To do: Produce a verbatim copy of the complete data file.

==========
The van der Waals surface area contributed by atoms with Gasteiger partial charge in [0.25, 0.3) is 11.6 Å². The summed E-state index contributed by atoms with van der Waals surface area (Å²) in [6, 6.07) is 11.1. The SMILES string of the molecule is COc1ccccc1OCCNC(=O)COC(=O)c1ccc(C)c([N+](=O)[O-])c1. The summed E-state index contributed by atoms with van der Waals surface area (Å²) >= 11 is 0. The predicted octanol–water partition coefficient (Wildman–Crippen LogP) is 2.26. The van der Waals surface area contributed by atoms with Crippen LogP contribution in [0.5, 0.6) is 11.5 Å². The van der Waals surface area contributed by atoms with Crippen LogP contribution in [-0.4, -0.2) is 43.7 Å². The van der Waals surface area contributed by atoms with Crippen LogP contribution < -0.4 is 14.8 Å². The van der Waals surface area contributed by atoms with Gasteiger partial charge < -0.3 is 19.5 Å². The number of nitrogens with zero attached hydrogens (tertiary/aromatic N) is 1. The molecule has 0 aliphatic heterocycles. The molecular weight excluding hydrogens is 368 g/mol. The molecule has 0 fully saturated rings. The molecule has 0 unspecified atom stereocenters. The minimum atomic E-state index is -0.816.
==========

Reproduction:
The van der Waals surface area contributed by atoms with Gasteiger partial charge in [0.25, 0.3) is 11.6 Å². The summed E-state index contributed by atoms with van der Waals surface area (Å²) in [6, 6.07) is 11.1. The SMILES string of the molecule is COc1ccccc1OCCNC(=O)COC(=O)c1ccc(C)c([N+](=O)[O-])c1. The summed E-state index contributed by atoms with van der Waals surface area (Å²) >= 11 is 0. The predicted octanol–water partition coefficient (Wildman–Crippen LogP) is 2.26. The van der Waals surface area contributed by atoms with Crippen LogP contribution in [0.5, 0.6) is 11.5 Å². The van der Waals surface area contributed by atoms with Crippen LogP contribution in [-0.4, -0.2) is 43.7 Å². The van der Waals surface area contributed by atoms with Crippen LogP contribution < -0.4 is 14.8 Å². The van der Waals surface area contributed by atoms with Gasteiger partial charge < -0.3 is 19.5 Å². The number of nitrogens with zero attached hydrogens (tertiary/aromatic N) is 1. The molecule has 0 aliphatic heterocycles. The molecular weight excluding hydrogens is 368 g/mol. The molecule has 0 fully saturated rings. The molecule has 0 unspecified atom stereocenters. The minimum atomic E-state index is -0.816.